in cells of the innocent.
Denial arrests the blameless,
severs their tongue and hands,
then says: “All are free to acquit
themselves of stealing and slander.”
Still, the pens we left
were picked up,
carried by righteous palms,
which saved the books
of our history;
foreign tongues tasted the lies
and stopped them like circles
trapped in a circle.
Daniel, your name
has erased the word “denial”
from the Murder Dictionary;
its authors now trudge deserts
of reason to hide from your face;
they have no ink to quench
their lexicons of shame.
The culprit lies,
claiming Armenians
were the enemy.
Have you seen such enemies
die without weapons?

The sinner boasts, claiming Armenians
were dangerous—the desert marches
served as brief transfers.
Did you know people
must be raped and starved
on long walks to a new home?

The crook twists, claiming Armenians
were the real killers.
Have you seen genocide
memorials in foreign countries
honoring murderers?



The conniver acts, claiming Armenians
and Turks were killing each other.
Have you seen a more one-sided defeat?
Can unarmed armies
lose wars this badly?

The thief hides, claiming Armenians
were better off,
and this led to jealousy.
Could it be true?
Maybe diplomas and wealth
are cause for genocide:

“The Armenians were better educated and wealthier than most Turks and because of that were envied and hated, so much so that the government instituted a program of ethnic cleansing. The Turks had had practice runs before. Between 1894 and 1896, 200,000 Armenians were massacred by soldiers and armed mobs.”
The Australian, “Geoffrey Robertson puts the case against Turkey for 1915 Armenian genocide” (2015)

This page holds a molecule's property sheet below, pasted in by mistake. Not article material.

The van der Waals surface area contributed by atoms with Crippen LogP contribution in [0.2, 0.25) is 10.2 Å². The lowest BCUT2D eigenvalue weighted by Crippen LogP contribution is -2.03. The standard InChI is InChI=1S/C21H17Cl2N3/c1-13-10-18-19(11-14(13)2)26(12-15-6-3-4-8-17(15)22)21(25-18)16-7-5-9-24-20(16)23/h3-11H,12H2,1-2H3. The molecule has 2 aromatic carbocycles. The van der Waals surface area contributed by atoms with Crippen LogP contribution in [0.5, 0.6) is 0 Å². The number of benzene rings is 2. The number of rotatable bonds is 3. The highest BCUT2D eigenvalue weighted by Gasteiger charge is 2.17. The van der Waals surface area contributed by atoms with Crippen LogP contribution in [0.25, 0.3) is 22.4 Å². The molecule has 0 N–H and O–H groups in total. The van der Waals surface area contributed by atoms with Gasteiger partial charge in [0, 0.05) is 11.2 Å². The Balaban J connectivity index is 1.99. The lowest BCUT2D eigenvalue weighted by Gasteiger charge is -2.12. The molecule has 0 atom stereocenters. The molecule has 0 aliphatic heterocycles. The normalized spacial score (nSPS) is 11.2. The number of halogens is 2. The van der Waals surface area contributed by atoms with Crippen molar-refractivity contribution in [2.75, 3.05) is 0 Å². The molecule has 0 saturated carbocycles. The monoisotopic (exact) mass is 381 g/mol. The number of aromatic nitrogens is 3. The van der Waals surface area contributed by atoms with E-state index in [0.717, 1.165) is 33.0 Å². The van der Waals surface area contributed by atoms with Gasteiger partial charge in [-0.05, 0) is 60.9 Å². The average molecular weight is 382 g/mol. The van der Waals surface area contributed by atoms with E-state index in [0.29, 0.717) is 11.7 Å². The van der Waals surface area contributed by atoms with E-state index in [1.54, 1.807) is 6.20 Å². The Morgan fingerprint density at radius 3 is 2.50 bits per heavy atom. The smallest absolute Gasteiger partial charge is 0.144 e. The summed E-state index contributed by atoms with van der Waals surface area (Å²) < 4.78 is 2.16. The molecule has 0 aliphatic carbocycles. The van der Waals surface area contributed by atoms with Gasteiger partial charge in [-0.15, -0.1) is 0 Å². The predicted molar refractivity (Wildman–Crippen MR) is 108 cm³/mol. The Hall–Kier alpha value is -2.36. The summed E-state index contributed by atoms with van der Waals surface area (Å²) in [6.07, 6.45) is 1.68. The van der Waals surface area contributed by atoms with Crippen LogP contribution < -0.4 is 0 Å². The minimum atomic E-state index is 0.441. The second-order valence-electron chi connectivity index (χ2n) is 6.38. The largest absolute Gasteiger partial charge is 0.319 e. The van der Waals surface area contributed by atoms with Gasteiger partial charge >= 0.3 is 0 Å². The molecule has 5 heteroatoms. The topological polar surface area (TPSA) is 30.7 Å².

Those are the accusations.
Forgive me once more.
I shouldn’t have refuted
claims that don’t deserve
our ink, or even attention,
but like revenge—
what can be wrong
often feels good.
Still, as victims,
we can’t take our red
bed sheets and pillows—
forcing the innocent
to sleep on them;
they need peace
as much as we do.
We can’t forget
the righteous;
only denial and murder
makes one a menace—
not birth alone.
Your life was a garden
where bodies were buried.
Your death is a graveyard
where strangers
leave the dead flowers.
I tried taking your tears
off this page by holding
the paper up to the sun,
but the words never dried.
Never mind.
I’ll stop writing this poem
when your life gives me one
metaphor for happiness.
You haven’t left us—
we’re archaeologists of echoes.
The desert’s breath
still speaks your name.
How can I find truth
in archives and books—
their voice is distorted
by those who keep them?
Even the white gloves
I must wear can’t silence
the racket of cities.
The poet’s truth sounds true
at first sound.
I ask you again:
What price is your red shade?
Is it higher on earth than in heaven?
They want too much for it here.
They need to measure
the pH of your blood—
perhaps it was too acidic.
They’d like to research
how far you walked
to your death—
if you didn’t walk at all,
or only very little,
you should be thankful
for the killer’s kindness.
They want to debate—
were you given
something to eat
on your death march?
Even crumbs
from a guilty hand can wipe
the blood away from its history.
They crave to count
the bodies again—
the death toll was inflated,
and statistics are very important:
One, two, three,
four, five, six, seven,
eight, nine, ten, eleven,
twelve, thirteen, fourteen,
fifteen, sixteen, seventeen,
eighteen, nineteen, twenty,
21, 22, 23, 24, 25, 26, 27,
28, 29, 30, 31, 32, 33, 34,
XXXV, XXXVI, XXXVII,
XXXVIII, XXXIX, XL,
XLI, XLII, XLIII, XLIV,
XLV, XLVI, XLVII, XLVIII …
if less than a million died,
this woman becomes a doctor
of history and data.

Those who deny,
kill the victims’ memories—
they inherit the crimes
of their ancestors.
Rest here, friend; the worst is over.
Science says you can’t
breathe underwater;
it says most lungs
can stop textbook drowning
for a minute or so;
after that the brain
turns to “D” in its wordbook—